Recursive Deep Models for Semantic Compositionality Over a Sentiment Treebank Semantic word spaces have been very useful but cannot express the meaning of longer phrases in a principled way. Further progress towards understanding compositionality in tasks such as sentiment detection requires richer supervised training and evaluation resources and more powerful models of composition. To remedy this, we introduce a Sentiment Treebank. It includes fine grained sentiment labels for 215,154 phrases in the parse trees of 11,855 sentences and presents new challenges for sentiment compositionality. To address them, we introduce the Recursive Neural Tensor Network.
This paper presents a new semi-supervised framework with convolutional neural networks (CNNs) for text categorization. Unlike the previous approaches that rely on word embeddings, our method learns embeddings of small text regions from unlabeled data for integration into a supervised CNN. The proposed scheme for embedding learning is based on the idea of two-view semi-supervised learning, which is intended to be useful for the task of interest even though the training is done on unlabeled data. Our models achieve better results than previous approaches on sentiment classification and topic classification tasks. Papers published at the Neural Information Processing Systems Conference.
Elections are a vital part of democracy allowing people to vote for the candidate they think can best lead the country. A candidate's campaign aims to demonstrate to the public why they think they are the best choice. However, in this age of constant media coverage and digital communications, the candidate is scrutinized at every step. A single misquote or negative news about a candidate can be the difference between him winning or losing the election. It becomes crucial to have a public relations manager who can guide and direct the candidate's campaign by prioritizing specific campaign activities. One critical aspect of the PR manager's work is to understand the public perception of their candidate and improve public sentiment about the candidate.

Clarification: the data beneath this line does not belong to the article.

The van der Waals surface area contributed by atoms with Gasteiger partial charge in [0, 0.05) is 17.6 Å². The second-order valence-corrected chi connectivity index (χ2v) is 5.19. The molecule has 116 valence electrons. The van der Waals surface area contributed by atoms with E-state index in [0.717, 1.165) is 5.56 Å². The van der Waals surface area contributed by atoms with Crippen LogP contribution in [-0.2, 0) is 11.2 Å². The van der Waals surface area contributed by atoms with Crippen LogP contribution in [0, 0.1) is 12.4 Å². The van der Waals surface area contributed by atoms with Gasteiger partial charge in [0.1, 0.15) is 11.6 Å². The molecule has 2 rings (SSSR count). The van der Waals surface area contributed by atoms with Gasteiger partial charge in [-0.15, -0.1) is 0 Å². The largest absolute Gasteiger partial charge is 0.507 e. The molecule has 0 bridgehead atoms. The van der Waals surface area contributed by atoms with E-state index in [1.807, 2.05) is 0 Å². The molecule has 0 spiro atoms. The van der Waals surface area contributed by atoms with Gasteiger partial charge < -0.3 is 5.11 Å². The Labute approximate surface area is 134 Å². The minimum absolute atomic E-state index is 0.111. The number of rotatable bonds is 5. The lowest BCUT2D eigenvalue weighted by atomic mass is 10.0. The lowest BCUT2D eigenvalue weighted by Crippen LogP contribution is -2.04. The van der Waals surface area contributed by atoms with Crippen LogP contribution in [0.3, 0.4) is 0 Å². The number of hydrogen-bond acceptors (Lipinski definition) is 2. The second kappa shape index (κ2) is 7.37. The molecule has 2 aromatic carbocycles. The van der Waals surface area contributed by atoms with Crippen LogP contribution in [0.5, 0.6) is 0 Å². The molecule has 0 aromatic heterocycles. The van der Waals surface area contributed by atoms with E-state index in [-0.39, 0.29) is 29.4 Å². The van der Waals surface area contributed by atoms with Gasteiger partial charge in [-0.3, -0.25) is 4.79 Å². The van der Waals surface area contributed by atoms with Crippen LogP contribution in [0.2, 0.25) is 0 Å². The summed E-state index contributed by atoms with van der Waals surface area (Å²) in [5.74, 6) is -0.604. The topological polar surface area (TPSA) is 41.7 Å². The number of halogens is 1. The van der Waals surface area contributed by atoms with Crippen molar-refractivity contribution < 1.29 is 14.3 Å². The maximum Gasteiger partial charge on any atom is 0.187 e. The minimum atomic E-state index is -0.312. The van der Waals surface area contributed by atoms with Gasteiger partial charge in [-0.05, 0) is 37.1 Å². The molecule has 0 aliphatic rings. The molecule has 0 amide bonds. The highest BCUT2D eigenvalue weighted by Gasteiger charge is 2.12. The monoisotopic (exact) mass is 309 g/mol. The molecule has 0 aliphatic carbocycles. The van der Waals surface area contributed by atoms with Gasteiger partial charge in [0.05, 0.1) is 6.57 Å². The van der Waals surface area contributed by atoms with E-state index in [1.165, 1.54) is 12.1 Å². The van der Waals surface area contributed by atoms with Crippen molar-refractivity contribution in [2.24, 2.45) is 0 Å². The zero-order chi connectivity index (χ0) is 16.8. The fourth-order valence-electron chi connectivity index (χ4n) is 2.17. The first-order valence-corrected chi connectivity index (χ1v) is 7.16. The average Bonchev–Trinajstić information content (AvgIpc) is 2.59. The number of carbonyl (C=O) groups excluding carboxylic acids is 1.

These days the terms "AI", "Machine Learning", "Deep Learning" are thrown around by companies in every industry, they're the type of words that make any forward-looking executive salivate. You might think these are new concepts that seemed to have appeared overnight, but the reality is they've been around for a while and it's the hard work of many within the field that has really moved it into the spotlight as the latest tech trend. While these terms are sometimes used interchangeably by the media they certainly are not the same, but I'll leave that discussion for another time.
DeepFakes are created by a deep learning technique known as Generative Adversarial Networks (GANs), where two machine learning models are used to make the counterfeits more believable. By studying the images and videos of a person, in the form of training data, the first model creates a video, while the second model attempts to detect its flaws. These two models work hand-in-hand until they create a video that is believable. DeepFake opens up a whole new world when it comes to unsupervised learning, which is a sub-field of machine learning where machines can learn to teach themselves, and it has been argued to hold great promise when it comes to self-driving vehicles' to detect and recognize obstacles on the road and virtual assistants such as Siri, Cortana and Alexa learning to be more conversational. The real question is, what potential does it have of being misused, like any other technology.